15 “normal” parenting tactics that are actually TOXIC
What is a “normal” parenting tactic that shouldn’t be considered normal?
No one says parenthood is easy. In fact, it is one of the most challenging things in our lives. Being responsible for the development of another human being is undeniably nerve-racking. However, it doesn’t give you the right to be toxic.
While you may think you are doing what is best for your children, your approach might be much more ill-fitted than you think. From crossing boundaries you shouldn’t be crossing, to refusing to apologize only because you are the adult, what you consider normal parenting might be detrimental for your kids’ mental health.
Recently, Reddit users discussed parenting tactics that shouldn’t be normalized. Some of them might surprise you, while some will definitely make you say: “Exactly!”
Here are 15 “normal” parenting behaviors that are actually toxic:
1. “As long as I’m feeding you, you’ll do what I say!”
“The old ‘as long as I’m feeding you, clothing you, you’ll do what i say!’ Or the ‘just be grateful I put a roof over your head’. Specially If your parents constantly use that sentence to boss you around, disregard your opinions and wants, and belittle you. You didn’t ask to be born. And it’s their obligation to take care of you, not something they should loom over your head as leverage.”
2. Comparing your children to their siblings.
“Comparing them to their siblings, the good old, ‘Why can’t you be more like (brother/sister)?’ That does nothing for their self-esteem and really can keep them from becoming their own person. That’s all they should be anyway, themselves, not their siblings.”
3. Being overly protective.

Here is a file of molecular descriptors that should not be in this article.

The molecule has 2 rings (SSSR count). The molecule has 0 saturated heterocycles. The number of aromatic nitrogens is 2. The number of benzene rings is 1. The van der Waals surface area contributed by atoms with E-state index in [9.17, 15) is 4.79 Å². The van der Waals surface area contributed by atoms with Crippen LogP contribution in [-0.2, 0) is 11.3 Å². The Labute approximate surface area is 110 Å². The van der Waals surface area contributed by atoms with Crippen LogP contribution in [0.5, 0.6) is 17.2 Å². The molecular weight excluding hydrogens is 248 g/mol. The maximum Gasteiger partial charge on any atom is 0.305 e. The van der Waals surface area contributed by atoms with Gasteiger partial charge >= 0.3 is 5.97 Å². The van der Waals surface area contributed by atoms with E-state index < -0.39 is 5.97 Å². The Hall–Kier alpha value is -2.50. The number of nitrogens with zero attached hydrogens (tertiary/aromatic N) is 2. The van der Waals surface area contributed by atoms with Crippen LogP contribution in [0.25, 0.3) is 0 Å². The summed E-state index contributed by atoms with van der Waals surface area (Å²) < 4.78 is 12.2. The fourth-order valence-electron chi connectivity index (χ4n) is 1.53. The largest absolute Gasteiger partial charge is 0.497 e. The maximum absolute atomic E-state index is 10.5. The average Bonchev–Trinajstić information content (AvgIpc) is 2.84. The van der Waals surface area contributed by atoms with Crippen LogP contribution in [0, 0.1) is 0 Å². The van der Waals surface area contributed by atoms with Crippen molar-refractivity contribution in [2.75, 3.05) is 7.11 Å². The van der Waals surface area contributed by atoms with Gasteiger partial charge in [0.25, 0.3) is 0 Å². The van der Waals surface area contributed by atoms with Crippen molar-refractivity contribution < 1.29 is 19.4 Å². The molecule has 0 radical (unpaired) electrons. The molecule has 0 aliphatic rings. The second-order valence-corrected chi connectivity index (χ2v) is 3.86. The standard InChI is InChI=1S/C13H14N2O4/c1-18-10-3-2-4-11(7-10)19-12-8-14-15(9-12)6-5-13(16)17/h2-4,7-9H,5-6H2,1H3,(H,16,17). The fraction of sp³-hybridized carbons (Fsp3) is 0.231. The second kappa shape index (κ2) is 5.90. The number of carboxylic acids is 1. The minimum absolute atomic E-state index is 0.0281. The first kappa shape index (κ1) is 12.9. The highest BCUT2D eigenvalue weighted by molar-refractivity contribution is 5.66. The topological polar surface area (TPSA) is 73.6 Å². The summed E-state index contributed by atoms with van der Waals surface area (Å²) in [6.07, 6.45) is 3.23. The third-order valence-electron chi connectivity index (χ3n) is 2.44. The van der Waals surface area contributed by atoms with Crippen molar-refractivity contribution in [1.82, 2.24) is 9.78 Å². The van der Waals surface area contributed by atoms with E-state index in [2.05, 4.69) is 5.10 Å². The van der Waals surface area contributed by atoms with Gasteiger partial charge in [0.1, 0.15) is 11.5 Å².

“Being overly protective. If you don’t let your kids fail, and protect them too much, they’ll be less capable of doing so once they’ve left home. Failure is good, just provide a safety net.”
4. Refusing to apologize when you are wrong.
“Refusing to apologize when you’re wrong.”
“Apologize when you’re wrong. Not only will you have a better relationship with your kid as they grow older, but they will also learn that they should apologize when they are wrong, which will make them better people.”
5. Taking away your children’s privacy.
“Taking away their privacy. Unless your kid has a serious drug or self-harm problem, violating their privacy will almost certainly do more harm than good to their mental health, trust, and their relationship to you. It doesn’t matter if it’s installing spyware on their phones, tracking their movements, or taking away their bedroom door.”
6. Saying that a child has a boyfriend/girlfriend when they befriend a kid from the opposite gender.
“Saying that a kid has a boyfriend/girlfriend any time they are close friends with a child who isn’t the same gender. On top of reinforcing the idea that boys and girls can’t ever be strictly platonic friends, it’s so creepy to project adult ideas of romantic relationships onto kids who are practically still toddlers.”
7. Forcing your children to eat everything on their plate.
“Making a child eat everything on their plate if they say they aren’t hungry anymore. Do you want your kid to have an eating disorder? No, then don’t because that’s how you can cause one.”